At a job interview several years ago the interviewer remarked:
“I see that you have these degrees, but who is Liliana in the process?”
Before I could answer, the interviewer added, “You see, when someone comes into my office, they see a picture of my wife and my kids and that’s how they know who I am.”
How would you feel about that question?
I was 33 years old at the time and fully qualified for the job that I was being interviewed for. Yet still, I had a very difficult time answering. It felt to me like a loaded question.
Why did I feel this way?
Upon reflection, I realized that I felt guilty—terribly and utterly guilty that at almost 34 years old, I wasn’t married and I didn’t have any children. My answer did not come from feelings of strength or confidence. It came from feelings of insecurity and deep guilt. I felt that I was not meeting the expectations of the church I belonged to nor had I achieved the family life I envisioned. Most of all, I felt I did not live up to the expectations I was supposed to meet, coming from a heavily family-oriented background.
At the time, I was focused more on who I was not and what I did not have, instead of on who I was and what I did have. I was measuring my self-worth by other people’s standards.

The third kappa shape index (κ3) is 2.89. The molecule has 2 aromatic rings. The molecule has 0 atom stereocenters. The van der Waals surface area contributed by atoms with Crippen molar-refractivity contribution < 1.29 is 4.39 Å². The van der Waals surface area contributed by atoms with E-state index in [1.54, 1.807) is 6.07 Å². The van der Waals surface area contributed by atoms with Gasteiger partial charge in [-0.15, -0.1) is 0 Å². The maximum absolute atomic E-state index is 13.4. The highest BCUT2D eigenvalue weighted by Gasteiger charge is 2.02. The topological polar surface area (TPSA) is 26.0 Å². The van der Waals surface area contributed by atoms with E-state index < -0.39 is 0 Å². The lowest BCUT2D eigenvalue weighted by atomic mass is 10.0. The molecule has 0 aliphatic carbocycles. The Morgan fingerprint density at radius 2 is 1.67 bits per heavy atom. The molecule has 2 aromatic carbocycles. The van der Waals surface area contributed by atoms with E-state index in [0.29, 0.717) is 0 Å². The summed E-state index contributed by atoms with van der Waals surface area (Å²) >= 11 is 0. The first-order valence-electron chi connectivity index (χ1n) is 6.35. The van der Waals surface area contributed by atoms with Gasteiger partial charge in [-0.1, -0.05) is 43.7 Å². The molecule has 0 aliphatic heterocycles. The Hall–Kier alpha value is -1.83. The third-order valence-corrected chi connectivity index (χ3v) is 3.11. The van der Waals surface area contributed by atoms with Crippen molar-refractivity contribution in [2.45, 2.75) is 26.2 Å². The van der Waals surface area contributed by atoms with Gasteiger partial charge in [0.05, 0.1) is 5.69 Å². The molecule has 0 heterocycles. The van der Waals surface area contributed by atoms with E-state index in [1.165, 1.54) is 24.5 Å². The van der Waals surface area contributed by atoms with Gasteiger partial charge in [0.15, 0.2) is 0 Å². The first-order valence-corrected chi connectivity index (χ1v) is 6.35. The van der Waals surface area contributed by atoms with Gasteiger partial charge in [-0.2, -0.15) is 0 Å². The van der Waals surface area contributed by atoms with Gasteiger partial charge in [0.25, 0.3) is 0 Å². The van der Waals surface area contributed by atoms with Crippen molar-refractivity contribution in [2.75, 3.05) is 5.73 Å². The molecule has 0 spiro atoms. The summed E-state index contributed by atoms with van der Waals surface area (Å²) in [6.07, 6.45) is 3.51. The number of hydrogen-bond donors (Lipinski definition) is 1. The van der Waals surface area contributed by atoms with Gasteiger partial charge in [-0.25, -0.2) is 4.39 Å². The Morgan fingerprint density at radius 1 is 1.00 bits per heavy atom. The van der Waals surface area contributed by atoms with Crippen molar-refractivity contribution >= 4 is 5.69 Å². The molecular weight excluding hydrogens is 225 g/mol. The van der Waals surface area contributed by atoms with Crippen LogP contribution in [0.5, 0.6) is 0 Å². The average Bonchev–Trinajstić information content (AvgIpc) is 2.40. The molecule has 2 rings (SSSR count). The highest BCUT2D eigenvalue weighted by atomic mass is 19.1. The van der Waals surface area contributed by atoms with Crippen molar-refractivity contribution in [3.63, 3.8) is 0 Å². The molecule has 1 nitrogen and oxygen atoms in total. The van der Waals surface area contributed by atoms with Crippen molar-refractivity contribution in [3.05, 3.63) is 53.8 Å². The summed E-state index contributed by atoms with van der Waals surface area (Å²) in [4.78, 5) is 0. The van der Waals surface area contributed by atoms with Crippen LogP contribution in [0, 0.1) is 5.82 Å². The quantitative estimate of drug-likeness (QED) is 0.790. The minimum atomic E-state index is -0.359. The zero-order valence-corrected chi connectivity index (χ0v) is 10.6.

I was basing my love for myself on external factors.
The impact of the question from that interviewer and his explanation continued to haunt me.
My reply to him was timid and apologetic.
“I am a person of faith, I have my dad and a few relatives…,” and that’s what I said.
After a few years of experience living in other places and seeing life through many lenses, I became more self-aware, determined my own path and fostered my ability to feel secure and confident in who I am—challenges and all. Family is still important to me, but I no longer see myself from a perspective of what I do not have. Instead, I can appreciate what I do have.
As a woman, I redefined my path and it allowed me to grow, recognize my strengths and use them more effectively to engage, encourage and inspire other women, who like me are childfree by circumstances or by choice and still often deal with expectations from others that are different then their own.
Sometimes it is OK to leave an environment where you feel your value, strengths and talents are not being recognized in order to grow and find new places to thrive.
A sense of community and family can be formed in many ways when there is genuine appreciation, a caring attitude and drive to make a difference.
So, who is Lilly in the process now?
After years of working hard to become an entrepreneur, living in different countries, travelling the world, and learning from various cultures, I can now confidently answer that question:
I am a caring friend, a steady partner, a believer in love and boundaries, a motivational powerhouse, a no-nonsense, pragmatic, hard-working woman, a successful entrepreneur and a bold mentor and coach.